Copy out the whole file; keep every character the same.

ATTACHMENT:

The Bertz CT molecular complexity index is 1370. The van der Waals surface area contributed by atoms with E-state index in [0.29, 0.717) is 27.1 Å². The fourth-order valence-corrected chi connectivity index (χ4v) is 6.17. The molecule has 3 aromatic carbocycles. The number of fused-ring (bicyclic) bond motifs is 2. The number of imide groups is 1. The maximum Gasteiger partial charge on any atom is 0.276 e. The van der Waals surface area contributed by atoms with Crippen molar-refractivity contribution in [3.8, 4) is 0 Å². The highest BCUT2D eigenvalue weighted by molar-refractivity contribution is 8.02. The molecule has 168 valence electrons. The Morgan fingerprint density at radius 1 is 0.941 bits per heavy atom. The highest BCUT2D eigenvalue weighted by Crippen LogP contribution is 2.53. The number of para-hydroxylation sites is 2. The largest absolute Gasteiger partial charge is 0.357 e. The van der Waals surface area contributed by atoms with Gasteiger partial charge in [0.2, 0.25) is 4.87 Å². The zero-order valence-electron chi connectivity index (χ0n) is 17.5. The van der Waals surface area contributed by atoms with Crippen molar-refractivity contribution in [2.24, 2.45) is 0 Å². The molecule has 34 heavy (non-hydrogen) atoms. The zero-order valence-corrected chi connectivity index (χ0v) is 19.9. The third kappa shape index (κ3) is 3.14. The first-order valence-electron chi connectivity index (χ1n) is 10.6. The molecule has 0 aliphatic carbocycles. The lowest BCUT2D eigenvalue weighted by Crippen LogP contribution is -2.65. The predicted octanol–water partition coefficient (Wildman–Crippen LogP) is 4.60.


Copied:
The Bertz CT molecular complexity index is 1370. The van der Waals surface area contributed by atoms with E-state index in [0.29, 0.717) is 27.1 Å². The fourth-order valence-corrected chi connectivity index (χ4v) is 6.17. The molecule has 3 aromatic carbocycles. The number of fused-ring (bicyclic) bond motifs is 2. The number of imide groups is 1. The maximum Gasteiger partial charge on any atom is 0.276 e. The van der Waals surface area contributed by atoms with Crippen molar-refractivity contribution in [3.8, 4) is 0 Å². The highest BCUT2D eigenvalue weighted by molar-refractivity contribution is 8.02. The molecule has 168 valence electrons. The Morgan fingerprint density at radius 1 is 0.941 bits per heavy atom. The highest BCUT2D eigenvalue weighted by Crippen LogP contribution is 2.53. The number of para-hydroxylation sites is 2. The largest absolute Gasteiger partial charge is 0.357 e. The van der Waals surface area contributed by atoms with Gasteiger partial charge in [0.2, 0.25) is 4.87 Å². The zero-order valence-electron chi connectivity index (χ0n) is 17.5. The van der Waals surface area contributed by atoms with Crippen molar-refractivity contribution in [2.24, 2.45) is 0 Å². The molecule has 34 heavy (non-hydrogen) atoms. The zero-order valence-corrected chi connectivity index (χ0v) is 19.9. The third kappa shape index (κ3) is 3.14. The first-order valence-electron chi connectivity index (χ1n) is 10.6. The molecule has 0 aliphatic carbocycles. The lowest BCUT2D eigenvalue weighted by Crippen LogP contribution is -2.65. The predicted octanol–water partition coefficient (Wildman–Crippen LogP) is 4.60.